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SRI v Commissioner of Police[2016] QCHC 10

SRI v Commissioner of Police[2016] QCHC 10



SRI v Commissioner of Police [2016] QChC 10




Commissioner of Police


CCQ No. 749 of 2016


Childrens Court




Children’s Court at Yarrabah


22 August 2016 (delivered ex tempore)




22 August 2016


Shanahan JDC


D Law for the Appellant

S Farnsworth for the Respondent


Legal Aid Queensland for the Appellant

Office of the Director of the Public Prosecutions for the Respondent instructed by the Commissioner of Police

  1. [1]
    THE PRESIDENT: This is an appeal against sentence, which was imposed in the Yarrabah Childrens Court on the 27th of January 2016.  Pleas had been previously entered in that Court and a pre-sentence report was ordered.  I’ve read the transcript of the sentence proceedings and the sentencing Magistrate’s remarks and the pre-sentence report.
  1. [2]
    The appellant pleaded guilty to a number of dishonesty offences, which had occurred between the 25th of October 2015 and the 25th of December 2015.  There were four offences of entering premises and committing an indictable offence, two counts of wilful damage, one count of wilful damage by graffiti, and two offences of breaking and entering premises and committing indictable offences.  He’d entered early pleas in relation to them.  The description of the offences indicated offences committed around the Yarrabah area, particularly offences involving numerous incidents of graffiti.  He was also on probation and a conditional release order at the time and he was resentenced for those offences which the new offences breached.
  1. [3]
    In total, he was sentenced to five months’ detention, together with 12 months’ probation and convictions were recorded. There was also a graffiti removal order made in relation to that wilful damage offence. It is the recording of the convictions which is the subject of this appeal.
  1. [4]
    This appeal is pursuant to section 222 of the Justices Act. Such an appeal is by way of rehearing on the record with appropriate deference given to the views of the Magistrate. The argument here is the Magistrate did not invite submissions in relation to the recording of convictions and, indeed, no submissions were made one way or the other. It is also argued that the learned sentencing Magistrate did not give any reasons at all for the recording of the conviction and, by that, it could be seen that she did not take into account the issues needed to be considered under section 184 of the Youth Justice Act.
  1. [5]
    The respondent concedes that errors have been made on the sentence and that the discretion needs to be exercised anew. Section 184 of the Youth Justice Act states that consideration of whether or not to record a conviction, there are a number of matters to be taken into account. It reads:

In considering whether or not to record a conviction, a court must have regard to all the circumstances of the case, including:

(a) the nature of the offence;  and

(b) the child’s age and any previous convictions;  and

(c) the impact the recording of a conviction … on the child’s chances of rehabilitation generally;  or finding or retaining employment.

  1. [6]
    The child was 14 years of age and had already a history before the Courts; that history commenced on the 29th of May 2013 and subsequent appearances before the Court.  There were a large number of property-related offences in the child’s history.  He had been subject to various forms of orders in the past including probation and conditional-release orders.  As I’ve already noted, the new offences actually breached some of those orders.  The child was 14 years of age at the time, and the age of the child is one of the factors specifically to be taken into account.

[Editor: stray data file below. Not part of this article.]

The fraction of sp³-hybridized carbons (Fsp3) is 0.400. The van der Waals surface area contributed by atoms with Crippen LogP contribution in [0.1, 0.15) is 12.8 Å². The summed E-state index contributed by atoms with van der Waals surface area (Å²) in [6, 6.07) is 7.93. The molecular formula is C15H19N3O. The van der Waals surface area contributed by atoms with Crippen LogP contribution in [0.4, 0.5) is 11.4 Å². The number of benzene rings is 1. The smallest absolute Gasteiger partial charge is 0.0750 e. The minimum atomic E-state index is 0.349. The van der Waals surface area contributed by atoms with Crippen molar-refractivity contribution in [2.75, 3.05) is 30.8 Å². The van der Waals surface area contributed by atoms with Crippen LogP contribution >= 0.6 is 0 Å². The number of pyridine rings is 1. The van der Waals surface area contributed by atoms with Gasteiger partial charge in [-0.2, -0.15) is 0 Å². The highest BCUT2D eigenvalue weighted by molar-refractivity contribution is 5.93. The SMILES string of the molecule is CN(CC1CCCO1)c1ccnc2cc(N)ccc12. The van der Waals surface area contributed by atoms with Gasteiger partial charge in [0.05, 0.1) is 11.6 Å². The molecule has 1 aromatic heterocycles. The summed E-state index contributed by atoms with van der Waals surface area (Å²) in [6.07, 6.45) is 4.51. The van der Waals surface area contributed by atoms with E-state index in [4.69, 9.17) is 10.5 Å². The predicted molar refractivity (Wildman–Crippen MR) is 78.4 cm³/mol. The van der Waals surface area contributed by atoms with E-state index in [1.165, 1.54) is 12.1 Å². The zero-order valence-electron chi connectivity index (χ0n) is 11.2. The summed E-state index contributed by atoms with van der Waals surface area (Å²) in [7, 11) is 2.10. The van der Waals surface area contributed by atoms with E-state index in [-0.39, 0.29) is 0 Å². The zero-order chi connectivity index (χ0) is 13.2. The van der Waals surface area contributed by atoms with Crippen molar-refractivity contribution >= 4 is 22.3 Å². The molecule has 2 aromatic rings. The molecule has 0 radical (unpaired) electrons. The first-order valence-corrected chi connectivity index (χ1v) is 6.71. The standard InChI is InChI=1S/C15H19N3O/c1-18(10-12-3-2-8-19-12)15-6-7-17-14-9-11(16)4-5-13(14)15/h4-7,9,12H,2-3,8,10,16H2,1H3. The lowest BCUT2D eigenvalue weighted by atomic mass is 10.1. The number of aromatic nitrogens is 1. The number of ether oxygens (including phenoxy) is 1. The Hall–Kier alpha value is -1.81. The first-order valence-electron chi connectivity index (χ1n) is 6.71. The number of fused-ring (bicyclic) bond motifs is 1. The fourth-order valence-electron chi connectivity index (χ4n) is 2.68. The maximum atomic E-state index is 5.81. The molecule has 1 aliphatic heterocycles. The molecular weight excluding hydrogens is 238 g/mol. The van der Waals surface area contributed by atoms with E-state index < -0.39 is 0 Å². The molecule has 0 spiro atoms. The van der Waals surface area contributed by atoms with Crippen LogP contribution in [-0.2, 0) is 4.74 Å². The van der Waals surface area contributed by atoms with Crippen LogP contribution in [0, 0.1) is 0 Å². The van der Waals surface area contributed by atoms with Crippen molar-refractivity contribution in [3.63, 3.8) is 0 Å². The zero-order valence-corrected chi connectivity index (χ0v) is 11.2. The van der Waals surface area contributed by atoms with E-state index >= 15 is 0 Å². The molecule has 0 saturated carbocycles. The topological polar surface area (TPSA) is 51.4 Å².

1. [7]
    The offences were serious in the light of the child’s history and the breach of the orders that they constituted, however, the penalty that was imposed, of some five months’ detention and 12 months’ probation were sufficient, in my view, to provide both specific and general deterrence. The recording of the conviction is a separate consideration pursuant to the provisions of section 183 and 184 of the Youth Justice Act.
  1. [8]
    Considering his history and what the appeal Courts have said about the prima facie position in relation to the juveniles, that convictions should not be recorded unless the circumstances warranted it, it’s my view that the discretion can be exercised here in not recording convictions. I am of that view, because the child was 14 years of age. He had also entered early pleas of guilty and, as the Courts have noted, there is some uncertainty as to the future direction in the life of a juvenile that militates against the recording of a conviction. The sentence imposed on him was a significant one and should operate to dissuade him from further offending, although his history in that regard gives little cause for optimism.
  1. [9]
    I particularly take into account the contents of the pre-sentence report which indicates the unfortunate background of this particular child. In those circumstances, I am of the view that the discretion should be exercised to not to record a conviction. The appeal is allowed and I set aside the recordings of convictions.

Editorial Notes

  • Published Case Name:

    SRI v Commissioner of Police

  • Shortened Case Name:

    SRI v Commissioner of Police

  • MNC:

    [2016] QCHC 10

  • Court:


  • Judge(s):

    Shanahan JDC

  • Date:

    22 Aug 2016

Appeal Status

Please note, appeal data is presently unavailable for this judgment. This judgment may have been the subject of an appeal.

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